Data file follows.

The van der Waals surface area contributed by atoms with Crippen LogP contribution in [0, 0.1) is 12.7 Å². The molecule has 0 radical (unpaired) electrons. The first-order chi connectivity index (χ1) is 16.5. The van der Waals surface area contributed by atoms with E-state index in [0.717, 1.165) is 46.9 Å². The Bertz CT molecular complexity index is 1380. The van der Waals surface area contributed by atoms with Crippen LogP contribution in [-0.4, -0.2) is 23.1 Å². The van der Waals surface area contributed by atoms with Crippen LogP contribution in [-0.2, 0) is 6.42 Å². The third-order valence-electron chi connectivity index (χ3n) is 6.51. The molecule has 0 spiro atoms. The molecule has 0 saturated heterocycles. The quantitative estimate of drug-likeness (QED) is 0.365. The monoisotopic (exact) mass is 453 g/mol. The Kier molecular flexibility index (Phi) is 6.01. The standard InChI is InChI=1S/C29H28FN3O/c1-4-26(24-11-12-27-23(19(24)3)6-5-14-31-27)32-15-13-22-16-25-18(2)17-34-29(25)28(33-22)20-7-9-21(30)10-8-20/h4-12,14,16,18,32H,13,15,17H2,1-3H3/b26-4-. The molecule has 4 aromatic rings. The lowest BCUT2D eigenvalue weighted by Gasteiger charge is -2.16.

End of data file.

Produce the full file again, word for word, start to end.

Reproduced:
The van der Waals surface area contributed by atoms with Crippen LogP contribution in [0, 0.1) is 12.7 Å². The molecule has 0 radical (unpaired) electrons. The first-order chi connectivity index (χ1) is 16.5. The van der Waals surface area contributed by atoms with E-state index in [0.717, 1.165) is 46.9 Å². The Bertz CT molecular complexity index is 1380. The van der Waals surface area contributed by atoms with Crippen LogP contribution in [-0.4, -0.2) is 23.1 Å². The van der Waals surface area contributed by atoms with Crippen LogP contribution in [-0.2, 0) is 6.42 Å². The third-order valence-electron chi connectivity index (χ3n) is 6.51. The molecule has 0 spiro atoms. The molecule has 0 saturated heterocycles. The quantitative estimate of drug-likeness (QED) is 0.365. The monoisotopic (exact) mass is 453 g/mol. The Kier molecular flexibility index (Phi) is 6.01. The standard InChI is InChI=1S/C29H28FN3O/c1-4-26(24-11-12-27-23(19(24)3)6-5-14-31-27)32-15-13-22-16-25-18(2)17-34-29(25)28(33-22)20-7-9-21(30)10-8-20/h4-12,14,16,18,32H,13,15,17H2,1-3H3/b26-4-. The molecule has 4 aromatic rings. The lowest BCUT2D eigenvalue weighted by Gasteiger charge is -2.16.